By Peter David (writer), Pablo Raimondi (art), Jeremy Cox (color)
After all the super hero / mutant antics of Messiah Complex, a storyline that derailed, and even stole some of X-Factor’s identity and momentum, the series is finally back on track with issue #28. It’s very much welcomed, too. This is probably the only consistently good book amongst Marvel’s X-titles. Don’t get me wrong, the cast here is definitely feeling the ramifications of the Messiah Complex – Layla Miller is still stuck in the future and Rahne is leaving for X-Force, but the on-going subplots are finally back in play.
Speaking of X-Force, Marvel really dropped the ball by not promoting this book. In a way, it feels somewhat as a prequel to the X-Force #1. In Uncanny X-Men, Wolverine is on vacation in Europe – at least Peter David was smart enough to respect current continuity with Rahne.
So Rictor is out wandering around Mutant Town when he finds a girl who resembles Layla. But she’s not Layla. Instead, she’s a (very) fashionable prostitute who proceeds to hit him with a stun gun while her pimp beats the crap out of him. Strong Guy comes to the rescue, but I’m still wondering how Rictor recovered from the stun gun so quickly. Must have been those mutant genes!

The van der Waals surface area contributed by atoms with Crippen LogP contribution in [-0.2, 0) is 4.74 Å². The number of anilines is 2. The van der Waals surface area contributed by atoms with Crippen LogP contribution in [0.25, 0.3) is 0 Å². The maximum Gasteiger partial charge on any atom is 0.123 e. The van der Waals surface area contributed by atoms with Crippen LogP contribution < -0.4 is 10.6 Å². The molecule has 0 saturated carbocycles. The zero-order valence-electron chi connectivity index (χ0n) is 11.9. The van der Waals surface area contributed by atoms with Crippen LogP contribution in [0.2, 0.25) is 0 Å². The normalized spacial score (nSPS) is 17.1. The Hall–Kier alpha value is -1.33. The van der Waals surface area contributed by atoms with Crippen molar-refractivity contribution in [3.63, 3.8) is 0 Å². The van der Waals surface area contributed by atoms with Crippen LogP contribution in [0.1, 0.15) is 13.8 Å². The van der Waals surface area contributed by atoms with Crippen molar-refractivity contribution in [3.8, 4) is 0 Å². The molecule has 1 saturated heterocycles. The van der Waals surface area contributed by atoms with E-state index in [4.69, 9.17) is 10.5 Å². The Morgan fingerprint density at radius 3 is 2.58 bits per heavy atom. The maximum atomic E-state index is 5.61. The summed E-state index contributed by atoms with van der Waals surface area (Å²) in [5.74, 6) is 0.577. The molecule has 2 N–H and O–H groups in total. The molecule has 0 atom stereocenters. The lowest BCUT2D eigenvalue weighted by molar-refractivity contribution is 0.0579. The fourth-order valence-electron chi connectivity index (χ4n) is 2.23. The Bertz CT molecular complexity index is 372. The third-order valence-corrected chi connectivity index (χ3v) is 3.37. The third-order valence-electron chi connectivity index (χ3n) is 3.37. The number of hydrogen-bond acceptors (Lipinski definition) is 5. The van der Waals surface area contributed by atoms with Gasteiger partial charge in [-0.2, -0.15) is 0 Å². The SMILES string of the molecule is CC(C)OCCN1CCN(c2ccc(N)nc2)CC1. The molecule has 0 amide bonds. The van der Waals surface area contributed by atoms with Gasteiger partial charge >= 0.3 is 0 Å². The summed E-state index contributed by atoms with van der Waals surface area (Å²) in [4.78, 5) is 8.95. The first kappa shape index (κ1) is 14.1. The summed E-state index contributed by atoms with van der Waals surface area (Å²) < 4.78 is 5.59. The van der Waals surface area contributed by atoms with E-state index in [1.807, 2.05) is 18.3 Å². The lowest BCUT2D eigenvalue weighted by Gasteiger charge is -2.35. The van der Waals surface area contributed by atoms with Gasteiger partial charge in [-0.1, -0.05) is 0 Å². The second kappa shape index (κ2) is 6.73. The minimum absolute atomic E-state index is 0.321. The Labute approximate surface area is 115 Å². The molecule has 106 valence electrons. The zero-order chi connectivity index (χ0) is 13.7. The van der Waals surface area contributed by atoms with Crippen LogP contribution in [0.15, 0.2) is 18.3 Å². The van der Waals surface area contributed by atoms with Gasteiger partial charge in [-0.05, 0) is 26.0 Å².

Anyway, Madrox finally loses it and does more damage to the Purifiers (by himself, no less) than anyone in X-Force #1 ever does. Sure, we don’t see blood, but his butt kicking in 2-3 panels had me more excited than that book ever could. Now, is it me or are the Purifiers just a device Marvel created so the X-Characters had mindless fodder to kill. They’re like the Battle Android Troopers in G.I. Joe – it gave the Joes a faceless enemy that they could destroy with their guns, because heaven forbid they kill any *real* people or *real* bad guys! This same idea applies with the droid army in the Star Wars prequels! I honestly don’t like it. It’s such a lazy idea.
Tangent aside, Peter David’s dialogue is fun, as always, and you can tell he loves writing Strong Guy. Pablo Raimondi’s art is outstanding. His painstakingly detailed backdrops (especially Mutant Town), are beautiful and well complimented by Jeremy Cox’s colors. And as much as I hate pop cultural references in my comics, there’s a scene involving an iPhone that’s hilarious! This is how an X-Book is done. Way to go, guys. (Grade: B+)
– J. Montes